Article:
Exercise & Recovery
Substance addictions are maintained by various factors that include an ever-growing tolerance, cravings, and withdrawal. After people take a drug enough times, their tolerance to that drug builds up to the extent that they have to increase the dosage to achieve the desired effects.
This leads to the formation of dependence on that drug which then itself leads to unpleasant feelings of withdrawal mixed with urges to retake the drug. The neurotransmitter dopamine is responsible for these cravings and the constant pull to reuse the drug.
It is through dopamine that exercise helps those addicted to drugs or alcohol. Scientific studies have demonstrated that exercise can alter dopamine pathways, decrease stress, and work against neurological brain disorders. These three factors are indirectly related to substance addiction and could potentially increase a person’s chances of recovery if taken advantage of.
Can Exercise Reduce Stress?
Stress can provoke someone to start using drugs to cope and can also push someone over the edge, during an addiction, to relapse. Therefore, reducing stress should decrease one’s chances of relapse while they are in Orange County detox programs. Exercise has not only been shown to reduce stress but also to decrease feelings of anxiety.
Withdrawal symptoms differ depending on which substance someone is addicted to, but the majority of substances share one withdrawal symptom in common, anxiety. Reducing anxiety can lead to decreased relapse rates because withdrawal symptoms are part of what push people to use again. Decreasing anxiety and stress at the simultaneously doubles one’s chances of successfully quitting an addictive substance.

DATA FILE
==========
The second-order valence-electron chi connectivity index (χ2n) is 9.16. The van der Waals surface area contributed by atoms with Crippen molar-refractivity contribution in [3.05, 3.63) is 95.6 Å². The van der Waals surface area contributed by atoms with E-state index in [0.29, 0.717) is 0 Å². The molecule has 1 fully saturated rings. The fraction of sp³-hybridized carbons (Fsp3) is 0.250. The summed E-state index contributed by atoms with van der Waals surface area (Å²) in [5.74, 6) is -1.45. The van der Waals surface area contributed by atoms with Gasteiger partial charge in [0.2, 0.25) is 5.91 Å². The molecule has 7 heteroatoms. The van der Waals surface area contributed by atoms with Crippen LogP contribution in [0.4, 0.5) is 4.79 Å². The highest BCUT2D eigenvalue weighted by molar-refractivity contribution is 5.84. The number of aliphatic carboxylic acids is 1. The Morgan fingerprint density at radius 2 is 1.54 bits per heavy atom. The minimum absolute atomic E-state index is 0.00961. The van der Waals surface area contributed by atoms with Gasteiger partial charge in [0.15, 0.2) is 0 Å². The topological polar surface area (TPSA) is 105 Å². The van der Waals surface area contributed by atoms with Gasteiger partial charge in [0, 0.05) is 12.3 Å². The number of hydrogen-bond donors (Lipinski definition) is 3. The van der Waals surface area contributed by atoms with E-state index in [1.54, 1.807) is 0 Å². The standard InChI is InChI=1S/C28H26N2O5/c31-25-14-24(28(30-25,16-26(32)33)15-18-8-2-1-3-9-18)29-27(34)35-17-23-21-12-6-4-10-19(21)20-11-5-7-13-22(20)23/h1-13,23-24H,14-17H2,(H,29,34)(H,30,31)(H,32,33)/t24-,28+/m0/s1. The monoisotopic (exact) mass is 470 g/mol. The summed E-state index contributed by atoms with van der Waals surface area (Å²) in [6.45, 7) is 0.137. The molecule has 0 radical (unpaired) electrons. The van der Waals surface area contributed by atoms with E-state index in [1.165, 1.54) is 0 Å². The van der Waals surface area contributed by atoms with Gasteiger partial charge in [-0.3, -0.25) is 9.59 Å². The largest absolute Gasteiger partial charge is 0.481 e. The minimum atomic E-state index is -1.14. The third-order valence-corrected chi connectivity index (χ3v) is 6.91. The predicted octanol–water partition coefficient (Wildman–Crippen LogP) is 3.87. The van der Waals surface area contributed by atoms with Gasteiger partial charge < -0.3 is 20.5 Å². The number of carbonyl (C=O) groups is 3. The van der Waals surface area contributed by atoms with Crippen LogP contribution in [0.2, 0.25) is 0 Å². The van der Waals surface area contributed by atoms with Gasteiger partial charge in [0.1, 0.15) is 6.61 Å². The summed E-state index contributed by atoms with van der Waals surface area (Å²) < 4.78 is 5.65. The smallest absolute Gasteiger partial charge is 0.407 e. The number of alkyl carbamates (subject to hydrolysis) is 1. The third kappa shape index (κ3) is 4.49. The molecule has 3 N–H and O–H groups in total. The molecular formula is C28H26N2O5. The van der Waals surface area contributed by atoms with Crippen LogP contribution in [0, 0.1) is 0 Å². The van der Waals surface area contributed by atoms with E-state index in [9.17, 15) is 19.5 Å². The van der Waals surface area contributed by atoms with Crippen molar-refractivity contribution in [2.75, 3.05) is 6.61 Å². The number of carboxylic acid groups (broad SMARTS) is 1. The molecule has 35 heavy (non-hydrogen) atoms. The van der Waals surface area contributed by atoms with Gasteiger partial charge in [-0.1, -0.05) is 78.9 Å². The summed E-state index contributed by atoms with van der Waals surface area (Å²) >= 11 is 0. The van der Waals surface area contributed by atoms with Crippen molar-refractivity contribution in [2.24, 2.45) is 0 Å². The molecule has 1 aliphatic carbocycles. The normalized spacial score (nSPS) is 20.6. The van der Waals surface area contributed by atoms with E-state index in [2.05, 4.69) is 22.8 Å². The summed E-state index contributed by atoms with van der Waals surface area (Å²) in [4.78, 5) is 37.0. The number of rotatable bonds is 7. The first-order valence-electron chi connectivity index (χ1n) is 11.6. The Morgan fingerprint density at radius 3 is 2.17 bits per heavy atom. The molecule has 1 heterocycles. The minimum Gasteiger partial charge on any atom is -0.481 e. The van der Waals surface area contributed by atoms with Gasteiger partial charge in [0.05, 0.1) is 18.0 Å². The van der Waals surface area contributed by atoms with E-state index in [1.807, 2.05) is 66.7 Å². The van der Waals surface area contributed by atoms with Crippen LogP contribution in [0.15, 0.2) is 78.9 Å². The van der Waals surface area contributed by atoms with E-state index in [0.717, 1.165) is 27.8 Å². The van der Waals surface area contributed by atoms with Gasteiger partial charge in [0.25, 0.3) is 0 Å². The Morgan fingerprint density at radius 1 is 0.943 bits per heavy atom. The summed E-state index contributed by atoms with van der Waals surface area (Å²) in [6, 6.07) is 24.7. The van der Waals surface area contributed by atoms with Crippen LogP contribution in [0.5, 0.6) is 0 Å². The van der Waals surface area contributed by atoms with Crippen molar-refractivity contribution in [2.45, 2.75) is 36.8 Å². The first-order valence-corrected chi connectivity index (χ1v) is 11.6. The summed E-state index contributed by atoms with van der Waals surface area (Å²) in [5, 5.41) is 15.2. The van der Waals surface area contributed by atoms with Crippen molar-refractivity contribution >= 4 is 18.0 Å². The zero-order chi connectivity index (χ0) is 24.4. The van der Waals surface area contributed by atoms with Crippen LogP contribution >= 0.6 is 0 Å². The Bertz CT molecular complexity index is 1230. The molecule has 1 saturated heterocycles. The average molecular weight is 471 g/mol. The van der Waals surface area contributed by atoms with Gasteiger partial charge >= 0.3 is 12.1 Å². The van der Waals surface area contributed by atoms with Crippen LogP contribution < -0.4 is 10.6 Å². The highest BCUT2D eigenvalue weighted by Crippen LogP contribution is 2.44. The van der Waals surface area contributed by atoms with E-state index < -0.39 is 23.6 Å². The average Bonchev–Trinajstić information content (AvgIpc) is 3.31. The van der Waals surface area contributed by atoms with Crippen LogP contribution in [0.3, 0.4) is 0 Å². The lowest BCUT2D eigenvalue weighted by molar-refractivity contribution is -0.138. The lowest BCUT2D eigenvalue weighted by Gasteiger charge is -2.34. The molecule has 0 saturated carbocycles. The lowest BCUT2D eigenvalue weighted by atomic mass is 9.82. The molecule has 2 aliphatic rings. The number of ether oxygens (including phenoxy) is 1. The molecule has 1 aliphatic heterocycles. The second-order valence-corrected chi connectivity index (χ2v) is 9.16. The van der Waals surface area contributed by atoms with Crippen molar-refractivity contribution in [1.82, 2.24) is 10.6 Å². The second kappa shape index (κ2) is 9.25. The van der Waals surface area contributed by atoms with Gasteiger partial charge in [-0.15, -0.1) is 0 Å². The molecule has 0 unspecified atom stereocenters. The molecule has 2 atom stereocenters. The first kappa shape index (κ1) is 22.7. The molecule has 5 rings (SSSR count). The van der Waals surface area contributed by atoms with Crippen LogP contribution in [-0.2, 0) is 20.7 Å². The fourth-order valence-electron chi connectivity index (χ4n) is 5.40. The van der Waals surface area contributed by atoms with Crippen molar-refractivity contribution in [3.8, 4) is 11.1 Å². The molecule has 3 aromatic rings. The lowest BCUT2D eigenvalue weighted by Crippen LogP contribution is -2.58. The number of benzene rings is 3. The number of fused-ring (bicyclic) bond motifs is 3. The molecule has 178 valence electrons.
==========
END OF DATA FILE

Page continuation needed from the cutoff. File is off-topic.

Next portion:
How Exercise Alters Neurons
A study at the University of Buffalo explored why exercise can prevent relapse for those struggling with addictions to alcohol, nicotine, stimulants, and opioids. They found that daily aerobic exercise was able to alter dopamine pathways in animals. It is speculated that if exercise can change dopamine in animals, then exercise may do the same thing in the human brain. If this is true, then this would explain why exercise often precludes a decrease in relapse rates amongst those suffering addiction
How Dopamine Maintains Addiction
Dopamine is the brain’s pleasure chemical. When this neurotransmitter is released, a person experiences immense pleasure throughout the brain and body. Recent studies indicate that dopamine plays a more significant role in provoking people to repeat the behaviors that give them those pleasurable sensations through positive reinforcement. When someone ingests an addictive substance, that person’s brain surges with dopamine through dopamine pathways which forms a brain circuit for using the substance.
This brain circuit is like an ingrained habit with expectations of performing the same activity in the future, which is why when someone stops taking the drug, the brain freaks out, and withdrawal occurs. If exercise indeed alters these dopamine circuits, then exercise can potentially help someone break free from these ingrained habits of drug use.
Finding Help for Substance Addiction
Habits are one of the most challenging things to break, but substance addiction is at a whole other level. If you feel trapped in the habit of drug or alcohol addiction, meaning that you cannot stop, then please contact Chelsea By the Sea at 1 (844) 31-CLEAN.
We can provide you with information on our California addiction and recovery programs so you can find the right program for your needs. Chelsea By the Sea offers a family-focused and pet-friendly environment with medically assisted detox, family interventions, and residential treatment programs help you towards long-term sobriety.